Example Products: Lysol Disinfectants, Carbolic soap (red soap)

Phenol is an aromatic organic compound. It is frequently found in common disinfectants as well as carbolic soap ( red soap). Cats are particularly prone to phenol toxicity and exposure to large amounts can cause serious neurological signs as well as liver failure. Phenol-based disinfectants should be avoided in environments with cats.

6. Formaldehyde

Risks: Ingestion, Inhalation, Contact
Other Names: Formalin, formic aldehyde, methanal, methylene, and quaternium-15
Example Products: Products: Ajax Dish soap, general laundry detergents

Formaldehyde is a highly toxic organic compound found in many cleaning products (and building materials). Formaldehyde has a chemical formula of CH₂O and a structure H−CHO. Formaldehyde is commonly found in laundry detergents and some dish soaps. It is used as a disinfectant. It is also used as a preservative for other organic compounds. Formaldehyde is toxic and irritating to both the eyes and upper respiratory tract. When ingested it can cause erosion of the gastrointestinal tract. It may also pose a long-term exposure risk as formaldehyde is a potential carcinogen. You should keep your cat away from any products that could potentially contain formaldehyde.

7. Essential Oils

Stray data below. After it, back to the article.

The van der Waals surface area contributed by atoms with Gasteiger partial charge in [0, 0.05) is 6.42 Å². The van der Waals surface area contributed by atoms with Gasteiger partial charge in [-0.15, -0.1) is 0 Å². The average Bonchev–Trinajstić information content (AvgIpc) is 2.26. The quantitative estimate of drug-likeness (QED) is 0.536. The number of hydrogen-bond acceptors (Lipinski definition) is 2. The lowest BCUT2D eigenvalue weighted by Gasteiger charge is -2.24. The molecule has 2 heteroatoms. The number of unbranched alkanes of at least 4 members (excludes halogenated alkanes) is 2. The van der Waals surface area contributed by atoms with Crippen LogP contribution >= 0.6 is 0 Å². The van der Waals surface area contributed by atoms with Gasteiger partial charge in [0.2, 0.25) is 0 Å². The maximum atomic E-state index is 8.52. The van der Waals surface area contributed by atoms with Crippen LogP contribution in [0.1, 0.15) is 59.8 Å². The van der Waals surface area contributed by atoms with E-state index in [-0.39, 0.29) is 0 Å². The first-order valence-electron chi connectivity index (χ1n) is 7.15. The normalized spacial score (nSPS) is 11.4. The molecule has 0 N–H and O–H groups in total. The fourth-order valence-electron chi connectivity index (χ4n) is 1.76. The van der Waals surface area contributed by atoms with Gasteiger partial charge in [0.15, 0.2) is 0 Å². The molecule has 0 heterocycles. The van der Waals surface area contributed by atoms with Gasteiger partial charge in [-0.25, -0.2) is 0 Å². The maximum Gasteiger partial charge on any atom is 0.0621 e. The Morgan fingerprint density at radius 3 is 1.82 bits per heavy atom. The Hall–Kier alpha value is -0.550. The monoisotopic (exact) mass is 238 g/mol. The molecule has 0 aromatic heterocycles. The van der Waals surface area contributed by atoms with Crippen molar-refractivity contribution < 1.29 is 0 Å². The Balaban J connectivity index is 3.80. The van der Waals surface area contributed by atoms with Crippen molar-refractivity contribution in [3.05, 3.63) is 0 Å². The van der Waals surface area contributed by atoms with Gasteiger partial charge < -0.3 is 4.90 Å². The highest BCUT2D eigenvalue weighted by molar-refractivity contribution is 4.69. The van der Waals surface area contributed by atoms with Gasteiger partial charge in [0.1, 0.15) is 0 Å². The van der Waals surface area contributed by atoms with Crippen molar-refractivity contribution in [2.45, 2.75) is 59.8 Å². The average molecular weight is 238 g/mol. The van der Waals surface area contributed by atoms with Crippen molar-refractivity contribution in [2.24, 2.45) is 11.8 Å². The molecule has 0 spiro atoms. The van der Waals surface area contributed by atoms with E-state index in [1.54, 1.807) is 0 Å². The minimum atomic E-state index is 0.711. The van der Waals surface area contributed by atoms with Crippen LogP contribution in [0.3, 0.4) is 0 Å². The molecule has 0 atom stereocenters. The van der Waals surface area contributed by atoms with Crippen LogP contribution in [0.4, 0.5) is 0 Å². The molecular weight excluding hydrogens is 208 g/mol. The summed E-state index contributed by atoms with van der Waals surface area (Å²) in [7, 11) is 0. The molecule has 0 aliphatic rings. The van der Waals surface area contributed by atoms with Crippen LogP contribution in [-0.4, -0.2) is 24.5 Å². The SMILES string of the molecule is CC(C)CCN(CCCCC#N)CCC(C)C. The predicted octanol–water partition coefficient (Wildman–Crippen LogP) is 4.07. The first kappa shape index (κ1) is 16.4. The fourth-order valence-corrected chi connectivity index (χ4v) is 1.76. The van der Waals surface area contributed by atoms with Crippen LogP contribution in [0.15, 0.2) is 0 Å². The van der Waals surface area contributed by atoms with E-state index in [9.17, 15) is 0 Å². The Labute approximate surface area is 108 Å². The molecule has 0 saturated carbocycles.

Image Credit: Madeleine Steinbach, Shutterstock
Risks: Ingestion, Inhalation, Contact
Other Names: Volatile oils, ethereal oils, aetheroleum, or simply plant oil
Example Products: The Essential Oil Company, Plant Therapy

Essential oils are volatile organic plant oils, extracted from plants by distillation or cold pressing. People use them in a variety of ways in their homes including as a fragrance in diffusers or in cleaning products. Essential oils are highly toxic to cats, and they pose an ingestion risk, inhalation risk, and contact risk. You should never use diffusers with essential oils around your cats. You should also never put essential oils onto your cat’s skin. Contact with concentrated essential oils can cause liver failure, seizures, and even death in cats. You should avoid all essential oils around your cats to avoid any dangerous exposure risks.